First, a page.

Fresh Vietnamese Spring Rolls

Fresh Vietnamese Spring Rolls
Fresh Vietnamese Spring Rolls and sauce

Fresh Vietnamese spring rolls are one of my favorite snacks / appetizers, although there have been many times when I've made an entire light meal out of them. It's the Thai basil that makes them so addicting, I think.

There are many different recipes out there for these rolls. This can be a kind of "everything but the kitchen sink" dish, with a variety of additional ingredients such as mint, glass noodles and bean sprouts, as well as pork or shrimp. But I prefer them simple, and vegetarian.


Thai Basil
Pick all the leaves off the stalks. The stems and deep purple flower tops are generally not used. A bunch of around 10 grams will have enough leaves for three to four rolls.
Any kind of leafy lettuce will do, such as the oaks or corals.
Carrots seem to be a very common ingredient for the rolls, as well as the sauce that accompanies them. Finely grate or shred the carrot.
Spring Roll Sheets
Look in your Asian grocery's freezer case for these. I will admit that I once tried flour tortillas instead, and the results weren't bad at all, although the shape is a problem.

Preparation Method

  • Lay out a spring roll wrapper on a cutting board.
  • Place a single layer of lettuce leaves on top of one end of the wrapper.
  • Add a handful of Thai basil on top of the lettuce. Don't be stingy! Use a generous handful of leaves or they won't taste right.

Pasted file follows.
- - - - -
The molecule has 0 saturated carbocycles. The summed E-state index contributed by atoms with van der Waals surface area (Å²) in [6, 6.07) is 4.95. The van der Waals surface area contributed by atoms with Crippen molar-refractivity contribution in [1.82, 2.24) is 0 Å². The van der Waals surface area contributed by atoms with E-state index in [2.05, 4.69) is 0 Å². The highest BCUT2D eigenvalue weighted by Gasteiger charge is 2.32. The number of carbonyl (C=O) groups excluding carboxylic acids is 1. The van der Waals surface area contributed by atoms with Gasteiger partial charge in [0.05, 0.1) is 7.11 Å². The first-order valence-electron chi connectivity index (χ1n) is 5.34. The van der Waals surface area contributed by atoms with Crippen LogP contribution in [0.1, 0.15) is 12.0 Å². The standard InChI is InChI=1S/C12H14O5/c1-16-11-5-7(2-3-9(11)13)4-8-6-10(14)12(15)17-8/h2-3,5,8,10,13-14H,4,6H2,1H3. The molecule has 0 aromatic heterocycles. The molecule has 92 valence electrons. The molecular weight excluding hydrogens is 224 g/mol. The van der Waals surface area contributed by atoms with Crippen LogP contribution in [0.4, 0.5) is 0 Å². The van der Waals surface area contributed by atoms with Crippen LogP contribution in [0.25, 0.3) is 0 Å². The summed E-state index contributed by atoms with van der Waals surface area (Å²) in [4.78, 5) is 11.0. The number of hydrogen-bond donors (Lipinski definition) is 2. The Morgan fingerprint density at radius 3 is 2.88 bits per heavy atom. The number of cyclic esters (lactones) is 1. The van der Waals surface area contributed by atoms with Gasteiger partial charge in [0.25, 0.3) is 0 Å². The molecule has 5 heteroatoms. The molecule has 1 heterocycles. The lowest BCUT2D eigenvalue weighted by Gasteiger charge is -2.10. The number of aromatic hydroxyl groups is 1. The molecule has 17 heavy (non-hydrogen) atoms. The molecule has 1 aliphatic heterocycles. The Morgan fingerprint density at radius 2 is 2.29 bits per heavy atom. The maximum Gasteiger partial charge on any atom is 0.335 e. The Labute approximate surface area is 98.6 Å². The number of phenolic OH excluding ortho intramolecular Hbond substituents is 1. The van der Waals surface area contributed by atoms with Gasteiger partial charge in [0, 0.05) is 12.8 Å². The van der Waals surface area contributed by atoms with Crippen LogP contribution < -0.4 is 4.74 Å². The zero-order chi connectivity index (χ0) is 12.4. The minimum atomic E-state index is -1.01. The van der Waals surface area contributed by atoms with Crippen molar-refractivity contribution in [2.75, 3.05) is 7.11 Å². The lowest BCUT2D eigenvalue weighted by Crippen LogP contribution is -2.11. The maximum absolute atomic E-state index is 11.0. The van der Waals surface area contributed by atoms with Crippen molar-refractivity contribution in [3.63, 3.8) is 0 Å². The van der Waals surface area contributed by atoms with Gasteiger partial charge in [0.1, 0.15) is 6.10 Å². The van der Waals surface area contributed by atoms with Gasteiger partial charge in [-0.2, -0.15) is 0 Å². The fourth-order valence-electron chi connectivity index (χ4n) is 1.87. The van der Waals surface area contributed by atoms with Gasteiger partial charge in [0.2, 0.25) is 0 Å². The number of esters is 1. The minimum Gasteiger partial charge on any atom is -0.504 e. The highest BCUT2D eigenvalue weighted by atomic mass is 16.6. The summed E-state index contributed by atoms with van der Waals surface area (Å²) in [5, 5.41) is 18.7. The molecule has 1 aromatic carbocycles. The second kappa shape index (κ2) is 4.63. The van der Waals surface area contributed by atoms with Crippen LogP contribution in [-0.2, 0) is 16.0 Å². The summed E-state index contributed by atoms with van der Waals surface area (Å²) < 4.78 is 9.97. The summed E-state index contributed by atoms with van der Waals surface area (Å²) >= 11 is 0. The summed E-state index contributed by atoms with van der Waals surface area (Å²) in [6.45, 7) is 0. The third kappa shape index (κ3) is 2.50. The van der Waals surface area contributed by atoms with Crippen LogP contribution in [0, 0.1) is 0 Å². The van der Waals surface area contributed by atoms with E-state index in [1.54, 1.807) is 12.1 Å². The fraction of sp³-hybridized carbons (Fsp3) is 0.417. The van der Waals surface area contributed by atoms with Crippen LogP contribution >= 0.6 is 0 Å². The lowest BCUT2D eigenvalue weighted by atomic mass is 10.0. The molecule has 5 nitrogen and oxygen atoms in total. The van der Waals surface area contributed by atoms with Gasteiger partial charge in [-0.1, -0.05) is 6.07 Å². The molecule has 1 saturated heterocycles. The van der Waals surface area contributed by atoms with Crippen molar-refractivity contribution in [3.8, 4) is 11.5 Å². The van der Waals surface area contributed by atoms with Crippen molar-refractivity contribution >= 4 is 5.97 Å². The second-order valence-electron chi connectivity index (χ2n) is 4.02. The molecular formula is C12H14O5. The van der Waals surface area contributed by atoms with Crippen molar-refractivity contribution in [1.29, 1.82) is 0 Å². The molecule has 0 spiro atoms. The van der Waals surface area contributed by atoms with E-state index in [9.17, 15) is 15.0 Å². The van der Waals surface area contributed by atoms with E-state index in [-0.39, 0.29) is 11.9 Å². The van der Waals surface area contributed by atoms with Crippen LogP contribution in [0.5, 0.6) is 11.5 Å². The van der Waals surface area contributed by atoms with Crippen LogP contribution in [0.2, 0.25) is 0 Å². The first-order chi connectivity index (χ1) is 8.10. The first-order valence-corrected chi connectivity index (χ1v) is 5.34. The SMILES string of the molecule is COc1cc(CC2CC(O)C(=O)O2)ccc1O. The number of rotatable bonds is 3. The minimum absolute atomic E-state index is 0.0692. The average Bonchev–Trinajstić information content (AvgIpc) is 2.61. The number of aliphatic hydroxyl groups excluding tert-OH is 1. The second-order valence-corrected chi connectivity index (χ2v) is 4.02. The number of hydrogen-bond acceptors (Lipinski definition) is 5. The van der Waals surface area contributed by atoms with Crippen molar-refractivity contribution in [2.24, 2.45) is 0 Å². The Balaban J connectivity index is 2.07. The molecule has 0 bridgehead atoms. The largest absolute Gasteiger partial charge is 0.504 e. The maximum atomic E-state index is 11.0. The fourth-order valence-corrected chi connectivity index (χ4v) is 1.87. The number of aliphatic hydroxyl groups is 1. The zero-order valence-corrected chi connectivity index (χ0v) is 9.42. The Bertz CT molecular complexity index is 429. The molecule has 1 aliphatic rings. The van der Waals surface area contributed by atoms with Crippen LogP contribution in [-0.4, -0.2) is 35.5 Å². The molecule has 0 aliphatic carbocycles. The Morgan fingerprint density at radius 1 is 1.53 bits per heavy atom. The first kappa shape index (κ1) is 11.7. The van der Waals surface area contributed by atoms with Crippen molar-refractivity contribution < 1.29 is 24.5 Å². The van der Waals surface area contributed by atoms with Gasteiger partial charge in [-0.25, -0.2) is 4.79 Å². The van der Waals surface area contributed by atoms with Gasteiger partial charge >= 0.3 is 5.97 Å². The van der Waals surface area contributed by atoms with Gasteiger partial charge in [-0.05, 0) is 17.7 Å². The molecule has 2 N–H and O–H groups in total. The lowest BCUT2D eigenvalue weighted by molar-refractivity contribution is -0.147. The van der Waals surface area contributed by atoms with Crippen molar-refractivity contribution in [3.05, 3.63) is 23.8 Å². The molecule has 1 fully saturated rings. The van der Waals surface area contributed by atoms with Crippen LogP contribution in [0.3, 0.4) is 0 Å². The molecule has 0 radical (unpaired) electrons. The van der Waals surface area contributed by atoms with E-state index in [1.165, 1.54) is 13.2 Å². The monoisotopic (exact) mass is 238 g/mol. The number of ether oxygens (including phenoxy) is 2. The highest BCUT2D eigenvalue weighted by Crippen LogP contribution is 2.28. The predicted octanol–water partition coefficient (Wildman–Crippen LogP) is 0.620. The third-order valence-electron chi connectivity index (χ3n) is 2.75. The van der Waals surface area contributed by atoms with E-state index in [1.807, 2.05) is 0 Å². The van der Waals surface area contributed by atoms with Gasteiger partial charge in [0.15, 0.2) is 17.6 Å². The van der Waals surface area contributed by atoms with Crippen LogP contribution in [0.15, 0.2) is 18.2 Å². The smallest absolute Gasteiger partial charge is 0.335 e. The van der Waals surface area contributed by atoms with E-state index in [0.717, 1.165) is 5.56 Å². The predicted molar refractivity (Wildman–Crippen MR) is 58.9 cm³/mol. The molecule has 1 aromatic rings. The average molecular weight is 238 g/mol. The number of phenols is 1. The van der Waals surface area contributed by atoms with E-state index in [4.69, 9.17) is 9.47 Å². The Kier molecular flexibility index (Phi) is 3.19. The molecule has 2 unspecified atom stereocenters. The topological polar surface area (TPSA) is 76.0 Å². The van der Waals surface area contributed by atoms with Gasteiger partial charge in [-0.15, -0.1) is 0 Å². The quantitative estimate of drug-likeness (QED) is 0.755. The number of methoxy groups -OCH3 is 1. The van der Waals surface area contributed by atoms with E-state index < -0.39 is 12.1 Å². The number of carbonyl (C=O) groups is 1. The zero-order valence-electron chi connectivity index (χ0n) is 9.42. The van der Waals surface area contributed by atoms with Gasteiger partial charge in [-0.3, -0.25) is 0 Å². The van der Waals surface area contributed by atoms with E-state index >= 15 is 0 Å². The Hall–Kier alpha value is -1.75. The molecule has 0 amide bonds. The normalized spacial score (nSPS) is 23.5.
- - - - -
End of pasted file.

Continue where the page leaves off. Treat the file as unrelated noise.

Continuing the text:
• Top the leaves with a few strips of grated carrot.
  • Pull the end of the wrapper up and over to roll up the filling. Tuck the ends in as you roll. A little bit of water on your fingertips will help 'seal' the roll up so it doesn't come undone too easily.
  • Slice the roll into bite-sized pieces.

Spring Roll Sauce

The sauce is an essential part of this dish. On their own, the rolls can be a little bland, but with the sauce they turn into a veritable party in your mouth. The typical sauce is spicy-sweet, but I have a simple "cheat" that works well:

Start with Thai chicken dipping sauce, which is available at most Asian grocery stores. The sauce is a little too thick for this use, so for three or four spring rolls, start with about ½ cup (100 ml) of dipping sauce and add two to three tablespoons of hot water to thin it down. Stir in a tablespoon of finely shredded carrot and top with a teaspoon of crushed peanuts, and voilà! The perfect spring roll sauce.

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